In comparison to the EU, the Canadian Council of Ministers of Environment and some provincial jurisdictions, such as the British Columbia Ministry of Environment and Climate Change Strategy (BCENV) have established water quality guideline-development protocols that allow for behavioural endpoints if ecological relevance can be established. Such endpoints include predator avoidance, swimming ability, or certain olfactory-mediated behaviours that can be linked to ecological relevance. Ecological relevance, then, is defined as follows: “Ecological relevance pertains to whether physical abilities (e.g., swimming speed, orientation ability, and migratory fitness), physical traits (e.g., fin size/shape), physiological traits (e.g., production of a certain enzyme), and/or behavioural tendencies (e.g., swimming in groups) of organisms are important enough to influence a species' ecological competitiveness. Characteristics that are of high ecological relevance are those that have a strong positive or negative influence on survival, reproductive ability, and growth (e.g., stunting, high fertility, and organ failure)”.27 In addition, BCENV continues to monitor the literature for contaminant-induced olfactory impairment (including sensitive olfactory-mediated behaviours) to ensure that existing water quality guidelines remain protective against these sublethal effects (A. Azizishirazi, Pers. Comm., 2019). Thus, there are protocols and precedents that could be exported to other jurisdictions in order to facilitate the integration of behavioural endpoints into both established and newly developed regulatory frameworks for chemicals.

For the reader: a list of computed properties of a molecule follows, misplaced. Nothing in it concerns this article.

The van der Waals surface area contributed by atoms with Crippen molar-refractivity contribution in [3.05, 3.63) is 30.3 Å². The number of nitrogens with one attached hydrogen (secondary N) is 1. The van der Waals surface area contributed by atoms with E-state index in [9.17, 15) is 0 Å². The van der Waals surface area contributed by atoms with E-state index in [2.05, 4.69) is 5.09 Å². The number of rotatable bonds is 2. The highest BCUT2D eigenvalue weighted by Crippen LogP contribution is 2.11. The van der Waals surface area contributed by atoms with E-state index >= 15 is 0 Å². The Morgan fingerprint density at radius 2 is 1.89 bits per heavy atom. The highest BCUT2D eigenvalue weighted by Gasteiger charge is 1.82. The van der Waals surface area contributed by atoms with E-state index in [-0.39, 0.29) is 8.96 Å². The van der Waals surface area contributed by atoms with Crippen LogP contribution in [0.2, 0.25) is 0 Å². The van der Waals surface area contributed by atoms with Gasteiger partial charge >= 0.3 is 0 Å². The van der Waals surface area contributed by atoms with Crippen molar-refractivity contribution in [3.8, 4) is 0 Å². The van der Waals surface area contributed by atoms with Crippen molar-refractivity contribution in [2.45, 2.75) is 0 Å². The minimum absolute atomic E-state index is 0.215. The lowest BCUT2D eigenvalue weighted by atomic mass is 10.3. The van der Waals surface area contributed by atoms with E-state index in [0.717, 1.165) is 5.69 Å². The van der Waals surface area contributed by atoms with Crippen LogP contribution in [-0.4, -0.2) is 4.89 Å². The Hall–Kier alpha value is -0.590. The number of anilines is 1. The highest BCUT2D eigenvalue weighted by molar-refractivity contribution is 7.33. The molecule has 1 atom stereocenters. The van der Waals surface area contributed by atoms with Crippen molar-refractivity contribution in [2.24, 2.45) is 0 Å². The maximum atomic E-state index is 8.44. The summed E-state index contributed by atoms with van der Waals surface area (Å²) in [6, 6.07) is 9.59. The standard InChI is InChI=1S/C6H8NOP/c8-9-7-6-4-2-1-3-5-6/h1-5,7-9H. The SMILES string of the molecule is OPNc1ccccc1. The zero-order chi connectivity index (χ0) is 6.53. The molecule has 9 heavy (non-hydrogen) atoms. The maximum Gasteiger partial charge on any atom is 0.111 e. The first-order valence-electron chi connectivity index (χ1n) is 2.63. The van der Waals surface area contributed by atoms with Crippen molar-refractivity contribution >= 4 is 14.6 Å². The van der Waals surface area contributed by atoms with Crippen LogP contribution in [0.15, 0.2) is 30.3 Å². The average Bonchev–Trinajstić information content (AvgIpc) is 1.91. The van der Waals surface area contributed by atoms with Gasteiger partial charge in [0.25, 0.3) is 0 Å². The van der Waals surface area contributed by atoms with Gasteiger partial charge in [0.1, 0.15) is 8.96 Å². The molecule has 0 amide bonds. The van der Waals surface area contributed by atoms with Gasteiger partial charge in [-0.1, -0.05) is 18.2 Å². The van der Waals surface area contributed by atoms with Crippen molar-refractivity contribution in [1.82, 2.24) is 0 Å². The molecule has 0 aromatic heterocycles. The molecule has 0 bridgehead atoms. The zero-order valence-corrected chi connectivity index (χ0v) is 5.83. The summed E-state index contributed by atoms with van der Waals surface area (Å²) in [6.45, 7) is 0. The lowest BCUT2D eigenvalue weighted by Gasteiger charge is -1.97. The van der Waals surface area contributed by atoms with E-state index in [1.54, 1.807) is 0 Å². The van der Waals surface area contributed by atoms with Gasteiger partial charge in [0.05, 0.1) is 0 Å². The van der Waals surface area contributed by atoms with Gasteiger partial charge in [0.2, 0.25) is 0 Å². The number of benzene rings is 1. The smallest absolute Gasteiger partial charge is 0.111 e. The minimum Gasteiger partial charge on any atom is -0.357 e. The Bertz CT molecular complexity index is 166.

Known cases of behavioural endpoints used in EU chemicals regulation

The total number of cases where behavioural endpoint has been used in EU chemicals regulation is not known, and due to lack of transparency and searchable databases in the EU chemicals regulation it is not possible to make a quantitative analysis in an assessable way. Based on public and personal discussions with regulators and risk assessors we conclude that the overall regulatory use of behaviour endpoints seems to be rare. The six cases presented below are the only known publicly available cases to us (Table 2). From the analysis below we could conclude that there is spatial, temporal and product-specific variation in how these behavioural studies have been used in chemical registration and pre-market assessments in the different EU regulations.
Table 2 Examples of current use of behavioural endpoints in environmental assessments of chemicals in EU
Substance & regulation Reference Behaviour endpoint & test animal Importance for the regulatory decision
Methyl tertiary-butyl ether (MTBE) in existing substances regulation 28 Avoidance (attraction) in fish (A. anguilla) Key study
Methyl tertiary-butyl ether (MTBE) in Danish national EQS-derivation 28 Key study
4-Nonylphenol in REACH (substance evaluation, SVHC) 32 Spawning in fish (P. promelas) Supportive evidence but not key endpoints for concluding that the substance is an endocrine disrupting chemical
33 Feeding, social and aggression in fish (O. mykiss)
34 Sexual in fish (P. reticulata).
Lambda-cyhalothrin in the Plant Protection Product Regulation 36 Drifting in insect species (B. rhodani & L. cf. Fusca) Supportive evidence but not key endpoints